Renovating can be exciting and rewarding, because it means you get to create your dream home without all the hassle of house hunting, moving, and settling in somewhere new. Having said that, renovating isn’t for the faint-hearted, so you’ll need to approach it with your eyes wide open.
The more you know in advance when it comes to budgeting and planning, the fewer surprises will pop up along the way. And if hurdles do arise (because they almost always do), then you’ll have a plan for tackling just about anything head-on with confidence. Feeling overwhelmed? Start by asking yourself these six questions to plan a successful home renovation.
1. What’s my renovation budget and timeframe?
Start by working out how much money and time needs to be spent on each aspect of the renovation before getting too swept up in the nitty-gritty details of decorating – even if that does seem like the fun part.
Begin with a basic scope of work, carefully considering what needs to be updated and what can remain in place. Make allowances for unexpected events, such as bad weather, trades not turning up or delays getting materials. This way, you can build up a realistic budget and timeline, while also seeing where you might need to tighten the purse strings.
According to property data analysts CoreLogic, the national residential construction costs increased by a record 11 per cent in 2022. So it's good to keep in mind fluctuations in the cost and availability of materials and labour due to workforce shortages and inflationary pressures.
2. Does my project need council approval?
Unfortunately, grand renovation dreams can be dampened by council restrictions and lengthy approval processes. Before getting too far with your project, check with your local council to find out which projects require a Development Application (DA). Many minor cosmetic changes don’t require a DA, while almost every structural change does.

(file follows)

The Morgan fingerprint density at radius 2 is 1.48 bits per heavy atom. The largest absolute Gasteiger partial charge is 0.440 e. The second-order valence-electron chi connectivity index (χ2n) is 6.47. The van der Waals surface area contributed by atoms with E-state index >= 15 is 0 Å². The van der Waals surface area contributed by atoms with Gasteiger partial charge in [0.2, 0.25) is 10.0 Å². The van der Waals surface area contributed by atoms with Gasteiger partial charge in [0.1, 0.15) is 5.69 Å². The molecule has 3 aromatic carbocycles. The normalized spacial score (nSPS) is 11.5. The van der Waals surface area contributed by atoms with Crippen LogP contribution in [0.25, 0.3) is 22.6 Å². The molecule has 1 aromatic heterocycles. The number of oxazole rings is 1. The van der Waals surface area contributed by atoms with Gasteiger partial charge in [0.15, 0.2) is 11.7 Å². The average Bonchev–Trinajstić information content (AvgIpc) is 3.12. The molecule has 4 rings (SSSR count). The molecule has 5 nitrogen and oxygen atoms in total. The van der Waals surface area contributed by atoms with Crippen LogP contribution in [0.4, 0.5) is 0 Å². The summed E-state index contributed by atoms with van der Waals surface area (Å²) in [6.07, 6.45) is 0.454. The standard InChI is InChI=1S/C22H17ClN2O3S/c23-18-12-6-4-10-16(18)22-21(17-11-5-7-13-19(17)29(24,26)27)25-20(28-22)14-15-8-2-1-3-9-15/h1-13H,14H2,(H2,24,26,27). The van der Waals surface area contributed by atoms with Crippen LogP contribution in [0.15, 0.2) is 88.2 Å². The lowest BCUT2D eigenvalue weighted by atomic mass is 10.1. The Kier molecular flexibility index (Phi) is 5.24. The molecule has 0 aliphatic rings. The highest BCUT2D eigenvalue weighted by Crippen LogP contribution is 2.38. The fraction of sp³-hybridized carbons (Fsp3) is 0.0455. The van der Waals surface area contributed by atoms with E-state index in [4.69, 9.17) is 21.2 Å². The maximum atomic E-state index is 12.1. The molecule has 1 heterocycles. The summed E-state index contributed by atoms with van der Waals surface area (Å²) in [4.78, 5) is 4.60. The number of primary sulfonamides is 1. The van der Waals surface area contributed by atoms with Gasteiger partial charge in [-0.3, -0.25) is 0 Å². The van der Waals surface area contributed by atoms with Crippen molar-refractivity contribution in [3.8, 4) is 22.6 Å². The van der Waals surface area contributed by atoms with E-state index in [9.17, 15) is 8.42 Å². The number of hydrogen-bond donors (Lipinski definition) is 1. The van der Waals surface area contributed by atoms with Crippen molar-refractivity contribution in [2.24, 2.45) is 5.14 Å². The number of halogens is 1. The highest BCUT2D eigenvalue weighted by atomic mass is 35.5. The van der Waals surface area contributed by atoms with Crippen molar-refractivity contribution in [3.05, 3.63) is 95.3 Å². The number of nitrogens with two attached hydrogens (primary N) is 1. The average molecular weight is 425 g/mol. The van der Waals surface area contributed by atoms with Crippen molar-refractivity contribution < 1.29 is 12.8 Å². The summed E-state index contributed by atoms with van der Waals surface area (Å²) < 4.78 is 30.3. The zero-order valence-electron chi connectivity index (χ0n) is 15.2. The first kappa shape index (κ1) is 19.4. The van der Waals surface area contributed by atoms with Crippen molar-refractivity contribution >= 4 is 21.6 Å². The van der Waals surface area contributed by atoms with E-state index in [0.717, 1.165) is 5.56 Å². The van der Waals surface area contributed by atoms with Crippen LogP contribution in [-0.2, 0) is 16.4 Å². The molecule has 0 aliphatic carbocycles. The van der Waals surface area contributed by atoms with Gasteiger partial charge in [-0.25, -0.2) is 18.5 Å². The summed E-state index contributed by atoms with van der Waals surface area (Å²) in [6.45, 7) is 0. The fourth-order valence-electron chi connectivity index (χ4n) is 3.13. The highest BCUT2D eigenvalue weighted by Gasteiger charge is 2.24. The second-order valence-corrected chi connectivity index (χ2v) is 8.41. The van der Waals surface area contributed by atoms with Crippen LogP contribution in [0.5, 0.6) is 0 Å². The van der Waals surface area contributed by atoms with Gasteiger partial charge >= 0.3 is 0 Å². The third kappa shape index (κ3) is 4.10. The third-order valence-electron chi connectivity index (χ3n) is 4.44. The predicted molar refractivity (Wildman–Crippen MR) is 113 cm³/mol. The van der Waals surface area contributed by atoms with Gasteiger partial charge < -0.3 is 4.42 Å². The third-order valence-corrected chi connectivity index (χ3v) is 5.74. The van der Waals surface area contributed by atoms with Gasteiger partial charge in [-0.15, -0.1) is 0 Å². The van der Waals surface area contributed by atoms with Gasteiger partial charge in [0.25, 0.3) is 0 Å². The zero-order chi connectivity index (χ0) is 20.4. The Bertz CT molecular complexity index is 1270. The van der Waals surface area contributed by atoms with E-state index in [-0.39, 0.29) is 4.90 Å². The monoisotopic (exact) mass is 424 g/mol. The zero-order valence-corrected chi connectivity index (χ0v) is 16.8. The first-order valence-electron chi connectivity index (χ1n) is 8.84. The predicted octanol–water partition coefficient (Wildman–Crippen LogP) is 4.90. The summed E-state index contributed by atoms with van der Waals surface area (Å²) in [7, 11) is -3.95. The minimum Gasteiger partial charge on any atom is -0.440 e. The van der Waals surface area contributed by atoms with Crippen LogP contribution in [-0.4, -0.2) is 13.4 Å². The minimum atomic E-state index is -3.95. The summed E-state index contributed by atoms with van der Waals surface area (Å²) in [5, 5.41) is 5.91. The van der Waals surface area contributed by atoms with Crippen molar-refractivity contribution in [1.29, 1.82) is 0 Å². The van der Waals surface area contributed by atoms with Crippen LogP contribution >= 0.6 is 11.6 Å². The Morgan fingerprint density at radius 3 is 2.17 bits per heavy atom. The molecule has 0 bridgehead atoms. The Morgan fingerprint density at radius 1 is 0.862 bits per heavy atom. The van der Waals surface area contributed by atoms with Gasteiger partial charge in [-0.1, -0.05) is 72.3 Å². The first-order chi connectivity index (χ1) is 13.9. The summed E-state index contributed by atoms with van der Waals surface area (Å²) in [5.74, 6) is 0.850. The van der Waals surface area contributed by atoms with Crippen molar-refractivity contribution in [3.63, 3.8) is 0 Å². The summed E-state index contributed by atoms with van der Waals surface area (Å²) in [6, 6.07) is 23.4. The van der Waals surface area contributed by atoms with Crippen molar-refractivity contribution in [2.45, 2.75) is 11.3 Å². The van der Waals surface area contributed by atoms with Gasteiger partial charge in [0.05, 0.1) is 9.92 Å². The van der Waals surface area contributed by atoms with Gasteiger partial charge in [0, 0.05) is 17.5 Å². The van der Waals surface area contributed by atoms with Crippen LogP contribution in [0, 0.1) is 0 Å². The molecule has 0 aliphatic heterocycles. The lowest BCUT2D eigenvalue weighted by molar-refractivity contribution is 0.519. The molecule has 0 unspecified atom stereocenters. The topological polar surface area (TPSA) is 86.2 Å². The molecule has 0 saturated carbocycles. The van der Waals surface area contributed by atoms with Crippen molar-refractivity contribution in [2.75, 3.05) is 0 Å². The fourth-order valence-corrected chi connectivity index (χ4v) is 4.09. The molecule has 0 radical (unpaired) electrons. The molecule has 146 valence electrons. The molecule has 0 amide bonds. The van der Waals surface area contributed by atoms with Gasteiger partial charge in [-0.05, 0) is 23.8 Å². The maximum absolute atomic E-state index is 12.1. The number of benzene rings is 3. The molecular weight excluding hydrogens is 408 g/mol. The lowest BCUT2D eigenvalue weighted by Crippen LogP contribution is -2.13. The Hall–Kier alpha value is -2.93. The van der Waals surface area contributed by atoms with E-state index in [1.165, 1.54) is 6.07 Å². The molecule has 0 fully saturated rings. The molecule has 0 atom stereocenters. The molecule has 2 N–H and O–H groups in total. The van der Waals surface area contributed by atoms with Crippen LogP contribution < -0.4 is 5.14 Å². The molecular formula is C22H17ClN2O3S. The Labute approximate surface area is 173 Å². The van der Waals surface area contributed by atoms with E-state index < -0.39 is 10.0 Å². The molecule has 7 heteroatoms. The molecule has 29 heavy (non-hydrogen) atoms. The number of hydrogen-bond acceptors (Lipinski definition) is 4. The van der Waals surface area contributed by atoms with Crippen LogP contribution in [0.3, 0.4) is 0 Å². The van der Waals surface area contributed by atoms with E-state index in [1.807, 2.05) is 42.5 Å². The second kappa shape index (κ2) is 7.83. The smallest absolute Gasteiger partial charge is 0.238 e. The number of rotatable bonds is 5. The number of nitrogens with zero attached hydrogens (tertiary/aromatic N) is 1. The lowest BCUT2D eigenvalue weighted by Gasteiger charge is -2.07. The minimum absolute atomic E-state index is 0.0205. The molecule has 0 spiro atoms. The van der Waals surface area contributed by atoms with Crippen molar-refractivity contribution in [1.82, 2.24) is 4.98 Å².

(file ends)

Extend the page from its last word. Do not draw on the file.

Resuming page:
It is also important to consider if the home you’re looking to renovate has any heritage protections in place. You may be required to renovate it in a style that is sympathetic to the original design or to the neighbouring houses. Some councils will even dictate which colours can be used to paint the exterior and any surfaces visible from the street.
Council planners will also consider whether the proposed structure will negatively impact the amount of natural light for your neighbours, their privacy or views, as well as the land-to-building ratio. Your block might be subject to some setbacks or easement restrictions so make sure your first call is to the council so you have a clear picture of all the rules in place before you start designing your dream home.
3. Have I got a realistic plan in place for my renovation?
Planning is key to a successful (and relatively pain-free) renovation journey. Draw up a spreadsheet to track your renovation’s progress; if you’re planning to give more than one room a facelift, clearly outline budgets and timeframes for each sub-project, so your money doesn’t get rerouted. For renovators on a tight budget, consider breaking things down into two columns: what you want and what you actually need.
Understanding the order in which projects need to be done is also vital; for example, you don’t want to book the tiler for your bathroom before the plumber has finished their job. In the world of building, there is a natural sequence of events and, by adhering to this, you can keep labour time down and save money. Most seasoned renovators (and reality show contestants) will be the first to admit that poor time management will lead to budget blowouts.